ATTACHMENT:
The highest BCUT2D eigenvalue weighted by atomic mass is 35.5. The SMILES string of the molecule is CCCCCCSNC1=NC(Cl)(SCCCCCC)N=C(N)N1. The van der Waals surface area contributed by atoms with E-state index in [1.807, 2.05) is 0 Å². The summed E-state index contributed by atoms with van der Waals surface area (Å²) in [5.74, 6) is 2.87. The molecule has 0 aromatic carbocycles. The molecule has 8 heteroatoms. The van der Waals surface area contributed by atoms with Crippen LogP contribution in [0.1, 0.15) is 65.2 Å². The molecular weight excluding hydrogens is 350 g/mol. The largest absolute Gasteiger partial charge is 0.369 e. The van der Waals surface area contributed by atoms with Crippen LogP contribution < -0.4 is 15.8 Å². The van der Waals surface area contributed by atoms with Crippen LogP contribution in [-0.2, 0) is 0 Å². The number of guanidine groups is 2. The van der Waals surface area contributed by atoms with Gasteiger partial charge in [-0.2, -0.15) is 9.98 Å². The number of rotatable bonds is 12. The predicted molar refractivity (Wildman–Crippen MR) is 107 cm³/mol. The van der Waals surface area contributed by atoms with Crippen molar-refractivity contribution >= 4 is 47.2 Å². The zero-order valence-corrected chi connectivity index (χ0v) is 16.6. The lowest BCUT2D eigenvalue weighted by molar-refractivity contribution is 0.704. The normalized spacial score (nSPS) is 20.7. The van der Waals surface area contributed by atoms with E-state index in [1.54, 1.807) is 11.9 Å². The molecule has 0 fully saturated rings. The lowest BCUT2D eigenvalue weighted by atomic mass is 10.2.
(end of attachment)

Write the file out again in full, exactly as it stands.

The highest BCUT2D eigenvalue weighted by atomic mass is 35.5. The SMILES string of the molecule is CCCCCCSNC1=NC(Cl)(SCCCCCC)N=C(N)N1. The van der Waals surface area contributed by atoms with E-state index in [1.807, 2.05) is 0 Å². The summed E-state index contributed by atoms with van der Waals surface area (Å²) in [5.74, 6) is 2.87. The molecule has 0 aromatic carbocycles. The molecule has 8 heteroatoms. The van der Waals surface area contributed by atoms with Crippen LogP contribution in [0.1, 0.15) is 65.2 Å². The molecular weight excluding hydrogens is 350 g/mol. The largest absolute Gasteiger partial charge is 0.369 e. The van der Waals surface area contributed by atoms with Crippen LogP contribution < -0.4 is 15.8 Å². The van der Waals surface area contributed by atoms with Crippen LogP contribution in [-0.2, 0) is 0 Å². The number of guanidine groups is 2. The van der Waals surface area contributed by atoms with Gasteiger partial charge in [-0.2, -0.15) is 9.98 Å². The number of rotatable bonds is 12. The predicted molar refractivity (Wildman–Crippen MR) is 107 cm³/mol. The van der Waals surface area contributed by atoms with Crippen molar-refractivity contribution >= 4 is 47.2 Å². The zero-order valence-corrected chi connectivity index (χ0v) is 16.6. The lowest BCUT2D eigenvalue weighted by molar-refractivity contribution is 0.704. The normalized spacial score (nSPS) is 20.7. The van der Waals surface area contributed by atoms with E-state index in [1.54, 1.807) is 11.9 Å². The molecule has 0 fully saturated rings. The lowest BCUT2D eigenvalue weighted by atomic mass is 10.2.